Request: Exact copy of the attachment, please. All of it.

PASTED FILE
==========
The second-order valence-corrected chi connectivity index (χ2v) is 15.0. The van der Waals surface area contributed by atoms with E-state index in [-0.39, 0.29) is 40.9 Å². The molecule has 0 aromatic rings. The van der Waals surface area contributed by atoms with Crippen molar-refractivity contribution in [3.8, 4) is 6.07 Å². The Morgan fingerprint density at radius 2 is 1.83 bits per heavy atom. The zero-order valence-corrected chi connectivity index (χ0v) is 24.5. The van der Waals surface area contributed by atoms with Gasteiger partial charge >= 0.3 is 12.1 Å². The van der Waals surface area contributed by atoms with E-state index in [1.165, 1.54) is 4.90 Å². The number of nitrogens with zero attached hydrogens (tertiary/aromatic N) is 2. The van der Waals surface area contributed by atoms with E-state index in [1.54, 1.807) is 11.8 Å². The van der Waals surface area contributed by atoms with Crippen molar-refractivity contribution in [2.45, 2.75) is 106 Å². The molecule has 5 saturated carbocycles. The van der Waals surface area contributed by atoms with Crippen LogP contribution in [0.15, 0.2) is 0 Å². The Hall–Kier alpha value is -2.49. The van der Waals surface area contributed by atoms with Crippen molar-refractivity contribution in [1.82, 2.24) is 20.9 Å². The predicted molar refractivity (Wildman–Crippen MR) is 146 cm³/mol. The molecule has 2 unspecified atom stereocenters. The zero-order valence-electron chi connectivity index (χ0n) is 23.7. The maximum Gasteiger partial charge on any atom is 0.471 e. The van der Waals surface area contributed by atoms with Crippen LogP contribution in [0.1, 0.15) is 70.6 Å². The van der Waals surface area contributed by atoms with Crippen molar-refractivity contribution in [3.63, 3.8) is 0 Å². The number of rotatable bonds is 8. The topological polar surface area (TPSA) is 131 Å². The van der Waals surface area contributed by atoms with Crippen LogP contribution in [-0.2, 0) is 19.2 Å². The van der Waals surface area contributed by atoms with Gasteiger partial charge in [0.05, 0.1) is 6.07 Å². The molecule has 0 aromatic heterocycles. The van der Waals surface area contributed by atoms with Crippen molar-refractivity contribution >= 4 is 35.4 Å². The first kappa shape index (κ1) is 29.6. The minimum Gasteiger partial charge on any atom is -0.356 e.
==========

The second-order valence-corrected chi connectivity index (χ2v) is 15.0. The van der Waals surface area contributed by atoms with E-state index in [-0.39, 0.29) is 40.9 Å². The molecule has 0 aromatic rings. The van der Waals surface area contributed by atoms with Crippen molar-refractivity contribution in [3.8, 4) is 6.07 Å². The Morgan fingerprint density at radius 2 is 1.83 bits per heavy atom. The zero-order valence-corrected chi connectivity index (χ0v) is 24.5. The van der Waals surface area contributed by atoms with Gasteiger partial charge >= 0.3 is 12.1 Å². The van der Waals surface area contributed by atoms with E-state index in [1.165, 1.54) is 4.90 Å². The number of nitrogens with zero attached hydrogens (tertiary/aromatic N) is 2. The van der Waals surface area contributed by atoms with E-state index in [1.54, 1.807) is 11.8 Å². The van der Waals surface area contributed by atoms with Crippen molar-refractivity contribution in [2.45, 2.75) is 106 Å². The molecule has 5 saturated carbocycles. The van der Waals surface area contributed by atoms with Crippen LogP contribution in [0.15, 0.2) is 0 Å². The Hall–Kier alpha value is -2.49. The van der Waals surface area contributed by atoms with Crippen molar-refractivity contribution in [1.82, 2.24) is 20.9 Å². The predicted molar refractivity (Wildman–Crippen MR) is 146 cm³/mol. The molecule has 2 unspecified atom stereocenters. The zero-order valence-electron chi connectivity index (χ0n) is 23.7. The maximum Gasteiger partial charge on any atom is 0.471 e. The van der Waals surface area contributed by atoms with Crippen LogP contribution in [0.1, 0.15) is 70.6 Å². The van der Waals surface area contributed by atoms with Crippen molar-refractivity contribution in [3.63, 3.8) is 0 Å². The number of rotatable bonds is 8. The topological polar surface area (TPSA) is 131 Å². The van der Waals surface area contributed by atoms with Crippen LogP contribution in [-0.2, 0) is 19.2 Å². The van der Waals surface area contributed by atoms with Gasteiger partial charge in [0.05, 0.1) is 6.07 Å². The molecule has 0 aromatic heterocycles. The van der Waals surface area contributed by atoms with Crippen molar-refractivity contribution >= 4 is 35.4 Å². The first kappa shape index (κ1) is 29.6. The minimum Gasteiger partial charge on any atom is -0.356 e.